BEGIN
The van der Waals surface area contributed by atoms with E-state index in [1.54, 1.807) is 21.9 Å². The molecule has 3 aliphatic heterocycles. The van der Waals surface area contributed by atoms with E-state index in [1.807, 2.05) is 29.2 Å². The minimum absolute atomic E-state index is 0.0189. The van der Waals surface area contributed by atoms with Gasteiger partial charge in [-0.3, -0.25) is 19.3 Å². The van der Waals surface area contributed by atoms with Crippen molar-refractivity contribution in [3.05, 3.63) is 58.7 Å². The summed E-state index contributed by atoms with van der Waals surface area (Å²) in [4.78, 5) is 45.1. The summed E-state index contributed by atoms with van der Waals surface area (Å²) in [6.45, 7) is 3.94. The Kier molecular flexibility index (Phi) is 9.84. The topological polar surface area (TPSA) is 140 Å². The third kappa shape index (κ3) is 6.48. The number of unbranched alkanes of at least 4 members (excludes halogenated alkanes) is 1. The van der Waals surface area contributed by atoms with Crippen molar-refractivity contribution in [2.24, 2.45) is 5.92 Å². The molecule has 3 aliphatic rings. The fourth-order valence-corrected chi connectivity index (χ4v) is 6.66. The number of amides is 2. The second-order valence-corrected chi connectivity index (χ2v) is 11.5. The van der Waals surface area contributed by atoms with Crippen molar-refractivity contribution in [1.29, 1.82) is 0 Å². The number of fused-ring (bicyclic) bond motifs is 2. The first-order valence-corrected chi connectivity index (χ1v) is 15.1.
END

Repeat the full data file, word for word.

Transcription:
The van der Waals surface area contributed by atoms with E-state index in [1.54, 1.807) is 21.9 Å². The molecule has 3 aliphatic heterocycles. The van der Waals surface area contributed by atoms with E-state index in [1.807, 2.05) is 29.2 Å². The minimum absolute atomic E-state index is 0.0189. The van der Waals surface area contributed by atoms with Gasteiger partial charge in [-0.3, -0.25) is 19.3 Å². The van der Waals surface area contributed by atoms with Crippen molar-refractivity contribution in [3.05, 3.63) is 58.7 Å². The summed E-state index contributed by atoms with van der Waals surface area (Å²) in [4.78, 5) is 45.1. The summed E-state index contributed by atoms with van der Waals surface area (Å²) in [6.45, 7) is 3.94. The Kier molecular flexibility index (Phi) is 9.84. The topological polar surface area (TPSA) is 140 Å². The third kappa shape index (κ3) is 6.48. The number of unbranched alkanes of at least 4 members (excludes halogenated alkanes) is 1. The van der Waals surface area contributed by atoms with Crippen molar-refractivity contribution in [2.24, 2.45) is 5.92 Å². The molecule has 3 aliphatic rings. The fourth-order valence-corrected chi connectivity index (χ4v) is 6.66. The number of amides is 2. The second-order valence-corrected chi connectivity index (χ2v) is 11.5. The van der Waals surface area contributed by atoms with Crippen molar-refractivity contribution in [1.29, 1.82) is 0 Å². The number of fused-ring (bicyclic) bond motifs is 2. The first-order valence-corrected chi connectivity index (χ1v) is 15.1.